Did an XP-86 beat Yeager to the punch?
- By Al Blackburn
- Air & Space magazine, January 1999
USAF. NASM photo no. A-38492-C
(Page 4 of 6)
On October 9, Welch’s wife delivered a baby boy. When she called her mother to announce the birth, she also dropped the news of another blessed event. The new dad had days earlier made aviation history by becoming the first pilot to fly faster than the speed of sound. She made her mother promise not to tell anyone, explaining that it wasn’t just a family confidence, but a military secret.
One week after Welch had pushed the XP-86 over into what he believed was a Mach 1 dive, the X-1 flew at Mach 0.925, faster than the Mach 0.92 achieved on October 10. Yeager was sure he had done it. Ridley had worked his magic on the horizontal stabilizer trim mechanism and Yeager was certain he had popped through. The entire X-1 flight test team was at Pancho’s that Friday evening waiting for the data reduction people to show up with the official figures. Yeager and Pancho were huddled in a corner. The X-1 pilot had a furrowed brow. He was trying to explain to Pancho that he might not have been pointing toward the Fly Inn when he finally pushed through the big barrier. That might explain the absence of a boom earlier in the day, when he was virtually certain he had finally made the first supersonic flight. When Pancho pointed out that Welch had sure made one hell of a boom more than a week ago, Yeager insisted that it was just a fluke. Pancho arched her eyebrows and noted that it had heated up a stable full of fillies at her hacienda.
Then the data sifters showed up, half elated, half despondent. Yeager had gone a lot faster than ever before. He had come as close as you can get and still had not made the ultimate penetration. The most careful analysis showed that on the morning flight, the X-1 had attained Mach 0.997. Another pint of rocket fuel and it would have slid through.
On October 13, Welch called Ferren to check on the status of the Sabre, which Ferren reported would be ready first thing next morning. “By the way, L.A. is insisting that like the last two flights, the next one be made with the gear down, ” he added.
“We can focus on gear-down tests on the next two flights, but I want the option to retract the gear if I need to,” Welch replied, his mind working at warp speed. Why were they doing this? Was the Air Force making sure there would be no more surprise, albeit unofficial, booms?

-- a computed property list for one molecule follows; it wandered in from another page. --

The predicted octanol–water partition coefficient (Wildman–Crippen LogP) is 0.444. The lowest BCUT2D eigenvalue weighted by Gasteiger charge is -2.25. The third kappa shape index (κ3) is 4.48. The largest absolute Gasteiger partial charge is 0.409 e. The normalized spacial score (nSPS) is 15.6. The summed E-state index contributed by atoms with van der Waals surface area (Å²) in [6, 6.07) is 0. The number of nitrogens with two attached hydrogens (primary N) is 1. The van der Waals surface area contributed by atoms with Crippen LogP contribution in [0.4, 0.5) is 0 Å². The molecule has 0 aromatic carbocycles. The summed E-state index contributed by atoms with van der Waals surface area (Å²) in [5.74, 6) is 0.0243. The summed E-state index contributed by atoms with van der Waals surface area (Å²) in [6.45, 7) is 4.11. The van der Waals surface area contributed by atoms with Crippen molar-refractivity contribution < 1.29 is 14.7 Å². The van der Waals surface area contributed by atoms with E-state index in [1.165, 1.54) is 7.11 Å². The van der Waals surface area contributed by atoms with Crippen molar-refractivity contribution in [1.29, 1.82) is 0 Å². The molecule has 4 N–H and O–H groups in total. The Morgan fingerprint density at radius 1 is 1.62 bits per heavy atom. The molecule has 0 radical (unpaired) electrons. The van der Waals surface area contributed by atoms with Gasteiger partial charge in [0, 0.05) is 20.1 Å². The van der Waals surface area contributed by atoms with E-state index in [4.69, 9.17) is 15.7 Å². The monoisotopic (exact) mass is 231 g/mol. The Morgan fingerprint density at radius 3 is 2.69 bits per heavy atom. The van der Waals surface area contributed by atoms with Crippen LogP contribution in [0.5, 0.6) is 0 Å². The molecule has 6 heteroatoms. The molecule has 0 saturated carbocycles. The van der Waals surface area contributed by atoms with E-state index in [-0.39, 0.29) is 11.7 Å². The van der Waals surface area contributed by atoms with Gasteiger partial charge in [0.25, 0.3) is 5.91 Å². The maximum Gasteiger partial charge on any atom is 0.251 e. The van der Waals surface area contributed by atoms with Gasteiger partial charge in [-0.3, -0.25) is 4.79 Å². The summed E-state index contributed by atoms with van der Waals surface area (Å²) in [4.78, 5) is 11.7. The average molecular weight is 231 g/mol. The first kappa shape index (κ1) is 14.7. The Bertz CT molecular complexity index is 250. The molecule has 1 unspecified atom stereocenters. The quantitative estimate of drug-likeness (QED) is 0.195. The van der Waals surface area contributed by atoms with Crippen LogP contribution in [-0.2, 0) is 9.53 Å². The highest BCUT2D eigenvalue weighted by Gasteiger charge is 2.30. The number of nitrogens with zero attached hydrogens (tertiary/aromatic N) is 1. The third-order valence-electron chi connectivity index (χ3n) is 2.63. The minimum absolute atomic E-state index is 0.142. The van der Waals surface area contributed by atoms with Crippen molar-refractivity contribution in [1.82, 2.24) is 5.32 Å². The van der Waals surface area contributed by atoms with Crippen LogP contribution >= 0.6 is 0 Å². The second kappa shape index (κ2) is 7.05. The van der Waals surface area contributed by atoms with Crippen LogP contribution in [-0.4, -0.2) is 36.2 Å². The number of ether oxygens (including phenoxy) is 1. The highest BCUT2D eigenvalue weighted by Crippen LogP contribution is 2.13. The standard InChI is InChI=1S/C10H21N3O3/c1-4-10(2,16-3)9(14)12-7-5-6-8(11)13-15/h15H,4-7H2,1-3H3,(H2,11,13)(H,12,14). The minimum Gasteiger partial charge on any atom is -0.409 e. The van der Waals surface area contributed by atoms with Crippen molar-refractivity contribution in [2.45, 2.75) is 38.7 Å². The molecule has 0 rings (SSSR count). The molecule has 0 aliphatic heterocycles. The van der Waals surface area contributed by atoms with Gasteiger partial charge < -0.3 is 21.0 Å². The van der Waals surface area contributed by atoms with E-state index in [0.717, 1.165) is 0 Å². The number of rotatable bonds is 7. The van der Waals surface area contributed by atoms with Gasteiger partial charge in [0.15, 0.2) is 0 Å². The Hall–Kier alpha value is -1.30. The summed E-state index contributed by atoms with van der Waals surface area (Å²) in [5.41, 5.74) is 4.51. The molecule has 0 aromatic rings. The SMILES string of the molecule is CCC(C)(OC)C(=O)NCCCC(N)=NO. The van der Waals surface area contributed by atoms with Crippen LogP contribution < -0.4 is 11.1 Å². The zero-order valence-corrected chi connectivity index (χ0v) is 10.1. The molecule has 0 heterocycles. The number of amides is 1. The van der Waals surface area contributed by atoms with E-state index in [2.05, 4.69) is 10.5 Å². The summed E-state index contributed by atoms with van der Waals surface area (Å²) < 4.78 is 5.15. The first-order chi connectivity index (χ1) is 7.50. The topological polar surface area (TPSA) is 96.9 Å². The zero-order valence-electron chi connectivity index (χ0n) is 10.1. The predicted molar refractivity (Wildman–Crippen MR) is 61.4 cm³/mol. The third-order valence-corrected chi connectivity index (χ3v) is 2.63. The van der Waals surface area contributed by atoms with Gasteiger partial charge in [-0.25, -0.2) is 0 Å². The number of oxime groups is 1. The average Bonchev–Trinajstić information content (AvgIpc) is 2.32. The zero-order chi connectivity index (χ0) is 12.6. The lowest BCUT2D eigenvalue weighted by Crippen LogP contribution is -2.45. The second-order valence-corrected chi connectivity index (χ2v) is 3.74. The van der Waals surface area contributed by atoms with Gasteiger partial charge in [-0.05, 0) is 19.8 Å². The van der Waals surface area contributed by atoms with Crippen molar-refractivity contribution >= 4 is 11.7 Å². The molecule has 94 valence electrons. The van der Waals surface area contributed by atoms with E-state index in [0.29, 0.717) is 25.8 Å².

Early Tuesday morning, October 14, Welch taxied the company Navion onto the ramp of North American’s hangar at Muroc’s North Base. The XP-86 had already been rolled out. Also on the ramp was the P-82 chase plane. Fellow test pilot Bob Chilton would be flying chase again.
“The Air Force is kinda looking down our throats on this flight, aren’t they?” said Chilton. He also knew that Yeager might bust Mach 1 that morning, and, knowing what Welch was up to, noted that there might be an awkward 15 minutes between Welch’s reported performance of test card maneuvers and his eventual return to base. He suggested that Welch stretch out the test card, letting the narration over the radio trail the actual performance of the maneuvers. That way, when people on the ground heard a boom, they might think it was Yeager.
Welch climbed to the 10,000 feet and ran through the lateral and directional stability checks on the test card, but he reported the results via radio to the North American flight test engineer at Muroc on only half of them. He retracted the landing gear and waited for Chilton to slide underneath to check on his gear doors. Chilton gave him a thumbs-up and Welch advanced the throttle to full military power. During his climb to 37,000 feet, he kept reading out the results of the tests not yet reported. As he reached his altitude goal, 2,000 feet above the starting point for his successful sound barrier penetration of nearly two weeks earlier, he once more rolled into a dive of at least 40 degrees and headed westward with the nose of his Sabre pointing directly at Pancho’s. On the way down, he called out the results of the next to last test point on the card.